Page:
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The Roman Amphitheatre Arenes d'Arles is one of the major attractions in the city, dating back to 90 AD.
The Roman Amphitheatre Arenes d'Arles is one of the major attractions in the city, dating back to 90 AD. It is part of the UNESCO World Heritage Site of Roman and Romanesque monuments of Arles as an example of the adaptation of an ancient city to medieval European civilization. The 2-tiered had a seating capacity of 20,000 who came here to witness gladiatorial fights and chariot races. It was modified into a fortress with 4 towers after the fall of the Roman Empire in the 5th century, encompassing 200 dwellings till the 19th century. Today it hosts various courses camarguaises (bloodless bullfighting) as well as plays and concerts in summer.
The Fontaine Amedee Pichot was built by Pierre-Amédée Pichot between 1884 and 1887 to commemorate the friendship between his father the journalist Amédée Pichot and the painter Paul Balze
The two round towers of the Door of the Cavalry are located at the northern entrance of the city centre
The Church of Saint Trophime, formerly a cathedral, is a 12th century Romanesque church noted for its Romanesque sculptures over the portal and in the adjoining cloisters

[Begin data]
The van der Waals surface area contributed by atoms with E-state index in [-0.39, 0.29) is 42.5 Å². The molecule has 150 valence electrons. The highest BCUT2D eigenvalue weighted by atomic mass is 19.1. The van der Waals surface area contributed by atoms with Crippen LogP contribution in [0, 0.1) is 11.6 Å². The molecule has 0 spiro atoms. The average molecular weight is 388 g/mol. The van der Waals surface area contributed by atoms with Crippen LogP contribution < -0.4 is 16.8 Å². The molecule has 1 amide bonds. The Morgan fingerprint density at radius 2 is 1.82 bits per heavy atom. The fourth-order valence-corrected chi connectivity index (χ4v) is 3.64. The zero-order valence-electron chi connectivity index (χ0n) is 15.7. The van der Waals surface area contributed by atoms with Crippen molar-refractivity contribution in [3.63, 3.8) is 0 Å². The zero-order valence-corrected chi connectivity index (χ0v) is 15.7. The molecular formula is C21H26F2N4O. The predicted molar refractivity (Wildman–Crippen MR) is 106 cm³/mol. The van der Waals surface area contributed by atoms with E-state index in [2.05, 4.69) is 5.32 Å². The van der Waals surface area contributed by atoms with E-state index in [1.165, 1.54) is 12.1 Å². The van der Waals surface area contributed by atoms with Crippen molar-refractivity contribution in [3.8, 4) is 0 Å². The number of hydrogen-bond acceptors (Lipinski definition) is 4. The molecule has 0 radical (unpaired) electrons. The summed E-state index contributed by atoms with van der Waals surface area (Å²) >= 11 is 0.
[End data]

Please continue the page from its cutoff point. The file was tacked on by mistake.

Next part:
The Cryptoporticus of Arles is a subterranean gallery comprising 3 U-shaped double, parallel tunnels with pillars, built by the Romans to create a stable flat base for the Forum which lies in a naturally sloping area
The Réattu Museum is a museum of fine arts housed in the studio of artist Jacques Reattu, that was built in the 15th century as the Grand Priory of the Order of Malta
The 4th century Roman Obélisque d'Arles in the centre of the Place de la République is a symbol of the city, and part of the UNESCO World Heritage Site of Roman and Romanesque monuments in Arles
The Baths of Constantine or North Baths date back to the early 4th century, and are counted among the best preserved Roman baths in France
The Yellow House on Place Lamartine may have been bombed by the Allies and levelled during World War II, but it has been immortalized by Van Gogh in his eponymous painting